Glucomannan: made from the root of a plant Delays the absorption of glucose from the intestines and increases feelings of fullness People with diabetes or a previous history of gastrointestinal obstruction should not take glucomannan. Insufficient or conflicting evidence
Guarana: made from the seeds of a plant native to Brazil Stimulant and diuretic Nausea, dizziness, anxiousness, high blood pressure, prolonged bleeding and interactions with blood thinning medication There is some evidence for weight loss, but the preparations used in these studies included other herbs simultaneously.
Guar Gum: a fibre from the guar bean plant Slows down the digestion of food, helping you feel fuller for longer Obstructions in the oesophagus (food pipe). Reviews of many studies show it has no effect on weight loss
Hypnosis: a sleep-like state in which a person is more open to the power of suggestion May help curb cravings for particular foods Many possible side effects including fatigue, personality changes, uncontrolled weeping, confusion, panic attacks and anxiety. Effective for weight loss in a clinical setting when performed by trained psychiatrists, psychologists etc.
Meditation: a mind control technique to promote inner calmness, healing and happiness Reduces stress and anxiety, so can help with emotional and compulsive eating Many possible adverse effects including mild dissociation, psychosis-like symptoms, relaxation-induced anxiety and panic, paradoxical increases in tension, confusion, disorientation and feeling ‘spaced out’. Meditation has been found to be effective in helping with weight loss.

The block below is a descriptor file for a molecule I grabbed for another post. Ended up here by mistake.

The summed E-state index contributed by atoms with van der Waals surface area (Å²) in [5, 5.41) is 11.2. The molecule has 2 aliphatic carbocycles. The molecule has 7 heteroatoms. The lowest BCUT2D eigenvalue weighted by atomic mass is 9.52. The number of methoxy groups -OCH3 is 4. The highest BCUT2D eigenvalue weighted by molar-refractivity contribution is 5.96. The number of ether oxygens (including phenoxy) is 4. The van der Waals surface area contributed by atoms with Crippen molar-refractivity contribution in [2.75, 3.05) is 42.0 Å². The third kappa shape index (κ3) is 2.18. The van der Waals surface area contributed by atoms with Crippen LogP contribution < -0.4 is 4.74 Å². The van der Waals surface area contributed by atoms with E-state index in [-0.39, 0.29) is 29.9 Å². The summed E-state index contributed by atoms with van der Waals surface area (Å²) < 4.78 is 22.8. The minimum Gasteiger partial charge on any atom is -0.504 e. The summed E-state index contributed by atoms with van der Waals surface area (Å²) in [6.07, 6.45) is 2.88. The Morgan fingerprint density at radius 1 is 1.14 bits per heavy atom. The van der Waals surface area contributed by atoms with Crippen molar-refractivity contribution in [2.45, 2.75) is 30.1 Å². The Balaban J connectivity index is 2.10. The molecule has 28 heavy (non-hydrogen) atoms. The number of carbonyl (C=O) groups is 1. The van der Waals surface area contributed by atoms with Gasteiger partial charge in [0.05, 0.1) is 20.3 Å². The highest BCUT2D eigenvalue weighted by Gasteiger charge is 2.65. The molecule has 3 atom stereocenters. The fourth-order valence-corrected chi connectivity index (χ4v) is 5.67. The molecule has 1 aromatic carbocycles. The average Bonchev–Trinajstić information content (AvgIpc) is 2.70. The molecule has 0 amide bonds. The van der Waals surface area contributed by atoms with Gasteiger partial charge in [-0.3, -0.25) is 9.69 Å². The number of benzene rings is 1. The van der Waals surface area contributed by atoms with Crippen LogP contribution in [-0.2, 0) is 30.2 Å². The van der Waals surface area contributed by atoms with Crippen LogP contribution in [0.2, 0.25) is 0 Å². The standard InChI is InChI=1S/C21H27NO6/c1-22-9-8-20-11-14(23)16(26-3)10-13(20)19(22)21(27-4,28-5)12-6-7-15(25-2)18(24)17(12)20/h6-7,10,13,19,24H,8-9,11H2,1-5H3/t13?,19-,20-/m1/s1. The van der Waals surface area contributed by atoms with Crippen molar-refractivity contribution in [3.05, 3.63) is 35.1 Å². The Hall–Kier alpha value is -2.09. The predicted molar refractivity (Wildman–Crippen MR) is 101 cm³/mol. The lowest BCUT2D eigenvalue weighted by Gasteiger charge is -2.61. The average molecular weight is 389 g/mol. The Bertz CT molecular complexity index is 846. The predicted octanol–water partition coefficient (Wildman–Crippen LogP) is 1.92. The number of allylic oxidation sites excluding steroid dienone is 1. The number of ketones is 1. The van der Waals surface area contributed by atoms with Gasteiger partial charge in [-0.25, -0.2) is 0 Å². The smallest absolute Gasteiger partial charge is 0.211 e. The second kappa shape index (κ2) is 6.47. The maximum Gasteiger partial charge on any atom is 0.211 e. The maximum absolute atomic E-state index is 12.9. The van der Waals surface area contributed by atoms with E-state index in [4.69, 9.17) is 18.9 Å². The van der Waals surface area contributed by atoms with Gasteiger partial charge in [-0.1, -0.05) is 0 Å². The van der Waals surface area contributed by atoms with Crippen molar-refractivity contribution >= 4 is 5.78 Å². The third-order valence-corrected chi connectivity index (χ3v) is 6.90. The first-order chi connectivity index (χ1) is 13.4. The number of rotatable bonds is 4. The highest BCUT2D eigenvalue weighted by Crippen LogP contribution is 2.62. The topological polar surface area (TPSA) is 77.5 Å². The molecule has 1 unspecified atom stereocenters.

Pyruvate: formed by the body during digestion and found in some foods Decreases appetite and boosts metabolism Taking 30 grams or more at once has caused occasional nausea and stomach upset. Further studies to support these claims is required
Psyllium: husks high in fibre Increases feeling of fullness Breathing problems, swallowing problems, stomach pain, skin rashes, itching, upset stomach and vomiting. Studies suggest psyllium is ineffective for weight loss
Spirulina: a blue-green algae high in nutrients Inhibits appetite No side effects have been identified. Studies suggest spirulina is ineffective for weight loss
St John’s Wort: a herb Primarily used as an antidepressant Can interact adversely with the oral contraceptive pill and various medications, such as antidepressants. The use of St John’s Wort for weight loss is theoretical and potentially dangerous


This article was compiled in consultation with experts and in reference to the following sources:

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ABC, ‘Ginseng’,

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ABC, ‘Suggesting Hypnosis – What Exactly is Hypnosis?’,

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Cleveland Clinic, ‘Herbal Remedies for Weight Loss?’,

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Inhouse Pharmacy (UK), ‘HCA & Garcinia Cambogia for Weight Loss,’

International Journal of Obesity, ‘Acupuncture for the Treatment of Obesity: a Review of the Evidence’,

Jean L. Kristeller, ‘Midfulness, Wisdom and Eating: Applying a Multi-Domain Model of Meditation Effects’, Journal of Constructivism in the Human Sciences, 2003, Vol 8 (2), pp 107-118

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NHIOnDemand, ‘Pyruvate’,